Companies are misleading doctors, patients and governments to push their medicines, says a special edition of the 'BMJ'

The "murky" relationships between the world's leading pharmaceutical companies, supposedly independent medical journals and family doctors are exposed in the British Medical Journal today.

A landmark edition of the BMJ is devoted entirely to claims that patients and governments are being systematically misled over the benefits of new treatments and therapies by drugs giants. It is the most comprehensive and damaging dissection to date on the tactics used to promote new drug products, despite supposedly strict guidelines safeguarding the independence of research and a ban on advertising medicines in Britain.

One of the BMJ studies exposes the first weak link in the chain from a company developing a drug to it becoming an international "bestseller". It outlines how pharmaceutical companies increasingly sponsor research into therapies and treatments previously funded by governments. Scientists from York University in Canada found that published clinical studies sponsored by pharmaceutical companies were four times more likely to favour products made by that company. The drugs in question ranged from contraceptives to treatments for depression, osteoarthritis and Alzheimer's disease. In some supposedly independent academic studies, the drug produced by the sponsoring company was compared with an "inappropriate" alternative, or was given at a higher dose, meaning it was bound to be more effective, the BMJ claims.

The next step for the drugs giants is to get their new products approved by govern-ments. Experts for the BMJ analysed the way in which five antidepressant drugs were submitted to the Swedish authorities for marketing approval. As well as submitting "favourable" trials sponsored by the drugs companies themselves, the journal found that some studies were being submitted twice, or even three times, but in different publications so that the pile of evidence looked weightier. "Selective" submissions meant trials that did not strongly support the drugs were left out.

Richard Smith, the editor of the BMJ, analysed the influence drug giants had on the medical newspapers - their shop window for prescribing doctors. Many publications rely heavily on revenue from advertisements placed by the very drugs companies they should be scrutinising - adverts Mr Smith says are often "misleading". Moreover, some companies may offer to buy advertising space on the basis that the paper runs articles favourable to their products.

"Health care, doctors, journals and, I believe, the pharmaceutical industry, would all benefit from relationships being less grubby and kept more at arm's length," Mr Smith concludes.

Yet another study cited by the BMJ found that GPs who regularly spoke to sales representatives from drug companies were more likely to prescribe medicines unnecessarily and in contravention of guidelines. Mr Smith said: "The [drug] industry dominates health care, and most doctors have been wined and dined by it."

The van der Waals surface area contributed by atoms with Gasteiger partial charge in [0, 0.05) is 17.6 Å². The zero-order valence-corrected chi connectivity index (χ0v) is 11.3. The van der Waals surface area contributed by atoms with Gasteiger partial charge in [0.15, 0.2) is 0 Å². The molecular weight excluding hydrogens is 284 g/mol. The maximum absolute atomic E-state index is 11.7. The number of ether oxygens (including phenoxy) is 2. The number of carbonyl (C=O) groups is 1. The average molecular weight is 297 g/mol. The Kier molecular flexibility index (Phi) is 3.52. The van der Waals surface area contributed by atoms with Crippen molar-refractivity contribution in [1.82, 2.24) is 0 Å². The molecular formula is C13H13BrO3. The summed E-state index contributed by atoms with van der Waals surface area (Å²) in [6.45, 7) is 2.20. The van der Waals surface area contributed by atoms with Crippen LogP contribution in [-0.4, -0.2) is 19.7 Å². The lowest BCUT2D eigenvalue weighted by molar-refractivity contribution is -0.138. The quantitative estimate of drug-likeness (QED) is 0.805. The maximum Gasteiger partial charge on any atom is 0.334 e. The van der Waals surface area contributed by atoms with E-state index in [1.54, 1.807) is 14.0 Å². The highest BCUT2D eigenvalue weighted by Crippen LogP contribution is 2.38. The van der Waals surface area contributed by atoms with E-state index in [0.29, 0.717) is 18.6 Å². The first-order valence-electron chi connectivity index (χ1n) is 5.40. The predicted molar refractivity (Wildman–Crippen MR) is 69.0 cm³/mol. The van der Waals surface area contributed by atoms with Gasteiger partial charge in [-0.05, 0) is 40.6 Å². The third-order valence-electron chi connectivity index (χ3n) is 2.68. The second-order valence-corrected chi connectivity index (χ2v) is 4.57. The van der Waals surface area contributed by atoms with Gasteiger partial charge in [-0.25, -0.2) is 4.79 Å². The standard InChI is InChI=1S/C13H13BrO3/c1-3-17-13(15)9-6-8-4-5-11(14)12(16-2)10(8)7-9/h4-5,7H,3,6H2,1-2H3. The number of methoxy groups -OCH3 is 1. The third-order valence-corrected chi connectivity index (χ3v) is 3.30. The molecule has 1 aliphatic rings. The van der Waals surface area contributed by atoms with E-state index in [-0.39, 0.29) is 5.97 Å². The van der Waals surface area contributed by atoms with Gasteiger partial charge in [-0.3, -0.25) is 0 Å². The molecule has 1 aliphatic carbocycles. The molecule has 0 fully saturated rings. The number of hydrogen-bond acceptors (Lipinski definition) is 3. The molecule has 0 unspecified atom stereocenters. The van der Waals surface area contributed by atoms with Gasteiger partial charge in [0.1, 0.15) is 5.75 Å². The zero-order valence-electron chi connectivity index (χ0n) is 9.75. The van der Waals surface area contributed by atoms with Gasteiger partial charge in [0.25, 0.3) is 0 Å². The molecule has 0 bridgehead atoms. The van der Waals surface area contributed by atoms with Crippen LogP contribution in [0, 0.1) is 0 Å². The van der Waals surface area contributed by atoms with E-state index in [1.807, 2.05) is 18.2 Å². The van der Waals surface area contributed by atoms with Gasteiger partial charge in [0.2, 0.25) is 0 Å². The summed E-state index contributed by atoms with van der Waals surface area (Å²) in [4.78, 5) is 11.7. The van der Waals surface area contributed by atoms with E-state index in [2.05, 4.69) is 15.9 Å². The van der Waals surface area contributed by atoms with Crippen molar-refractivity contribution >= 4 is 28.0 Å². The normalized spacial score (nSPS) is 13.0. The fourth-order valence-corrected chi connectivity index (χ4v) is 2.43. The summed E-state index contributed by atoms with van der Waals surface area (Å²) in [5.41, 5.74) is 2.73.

But perhaps most worrying is the way that drug companies in Britain now give money to patients' groups - or even set up their own ones - in an effort to promote products directly to the public. Unlike in the US, there is a strict ban in Britain on marketing prescription medicines directly to the public. But patient groups are now relying on drug companies for up to 20 per cent of their funding, says a BMJ article.

The Association of the British Pharmaceutical Industry (ABPI) complained that it had not been contacted for comment by the BMJ. Dr Trevor Jones, the director general of the ABPI, said: "The UK-based pharmaceutical industry strives to maintain the highest possible ethical standards in its dealing with healthcare professionals and other stakeholders." But Ray Moynihan, a pharmaceutical specialist who guest-edited the BMJ issue, told The Independent: "The stakes have been raised recently, because all the big drugs companies are chasing that big blockbuster drug which will keep their shareholders happy."

Rappid campaign group with links to vaccine firm

A new campaign group was launched in the UK last year called Raising Awareness of Paediatric Pneumococcal Infection and Disease (Rappid).

Less well publicised was that Rappid was set up and funded by the drug company Wyeth, which has developed a vaccine against those diseases. It grabbed headlines at the outset with a story linking pneumococcal diseases such as meningitis with the increasing numbers of children in day care. The media reported how 50 children under five die each year from complications caused by pneumococcal diseases.

The media reported how Rappid ­ described as a group of parents and health experts ­ was urging the Government to introduce routine vaccines against pneumococcal disease.

The group now puts out press releases raising awareness of the diseases and its website also features a news archive with headlines such as "Babies with meningitis 'become troublesome teens' ". It also employs a public relations agency, The Red Consultancy, to handle press inquiries. The PR agency told The Independent: "Rappid was set up last year by parents involved in the area and they approached Wyeth."

A spokesman for Wyeth, however, gave a different story. He said: "Wyeth pretty much established the foundations of this group, which is bringing together concerned parents, healthcare professionals and other interested parties to raise awareness of paediatric pneumococcal diseases.

He said: "We make no secret of our sponsorship." But he would not say how much money Wyeth put into Rappid. Asked about Wyeth marketing the vaccine that Rappid campaigns for, he said: "It would be fair to say that any commercial organisation with a new product will seek to build awareness of that product."

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